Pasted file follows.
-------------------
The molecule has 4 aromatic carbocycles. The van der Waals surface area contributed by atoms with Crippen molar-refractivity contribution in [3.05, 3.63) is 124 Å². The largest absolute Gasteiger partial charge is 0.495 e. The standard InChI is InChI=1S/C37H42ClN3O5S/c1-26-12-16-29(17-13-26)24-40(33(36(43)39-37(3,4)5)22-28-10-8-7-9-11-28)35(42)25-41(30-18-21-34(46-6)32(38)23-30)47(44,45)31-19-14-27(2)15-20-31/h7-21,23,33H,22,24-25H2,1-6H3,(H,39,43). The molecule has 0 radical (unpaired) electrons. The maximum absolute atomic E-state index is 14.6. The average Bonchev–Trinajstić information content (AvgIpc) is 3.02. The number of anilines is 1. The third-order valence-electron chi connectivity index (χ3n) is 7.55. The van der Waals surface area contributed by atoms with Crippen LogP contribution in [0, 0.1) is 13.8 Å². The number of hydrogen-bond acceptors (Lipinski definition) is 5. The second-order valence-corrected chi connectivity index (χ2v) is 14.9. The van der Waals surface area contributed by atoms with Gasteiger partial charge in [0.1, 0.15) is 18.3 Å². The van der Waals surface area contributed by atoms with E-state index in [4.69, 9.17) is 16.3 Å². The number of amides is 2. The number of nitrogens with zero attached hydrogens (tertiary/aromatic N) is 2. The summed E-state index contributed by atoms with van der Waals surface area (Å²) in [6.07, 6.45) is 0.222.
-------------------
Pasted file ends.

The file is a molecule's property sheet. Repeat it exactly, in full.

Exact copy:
The molecule has 4 aromatic carbocycles. The van der Waals surface area contributed by atoms with Crippen molar-refractivity contribution in [3.05, 3.63) is 124 Å². The largest absolute Gasteiger partial charge is 0.495 e. The standard InChI is InChI=1S/C37H42ClN3O5S/c1-26-12-16-29(17-13-26)24-40(33(36(43)39-37(3,4)5)22-28-10-8-7-9-11-28)35(42)25-41(30-18-21-34(46-6)32(38)23-30)47(44,45)31-19-14-27(2)15-20-31/h7-21,23,33H,22,24-25H2,1-6H3,(H,39,43). The molecule has 0 radical (unpaired) electrons. The maximum absolute atomic E-state index is 14.6. The average Bonchev–Trinajstić information content (AvgIpc) is 3.02. The number of anilines is 1. The third-order valence-electron chi connectivity index (χ3n) is 7.55. The van der Waals surface area contributed by atoms with Crippen LogP contribution in [0, 0.1) is 13.8 Å². The number of hydrogen-bond acceptors (Lipinski definition) is 5. The second-order valence-corrected chi connectivity index (χ2v) is 14.9. The van der Waals surface area contributed by atoms with Gasteiger partial charge in [0.1, 0.15) is 18.3 Å². The van der Waals surface area contributed by atoms with E-state index in [4.69, 9.17) is 16.3 Å². The number of amides is 2. The number of nitrogens with zero attached hydrogens (tertiary/aromatic N) is 2. The summed E-state index contributed by atoms with van der Waals surface area (Å²) in [6.07, 6.45) is 0.222.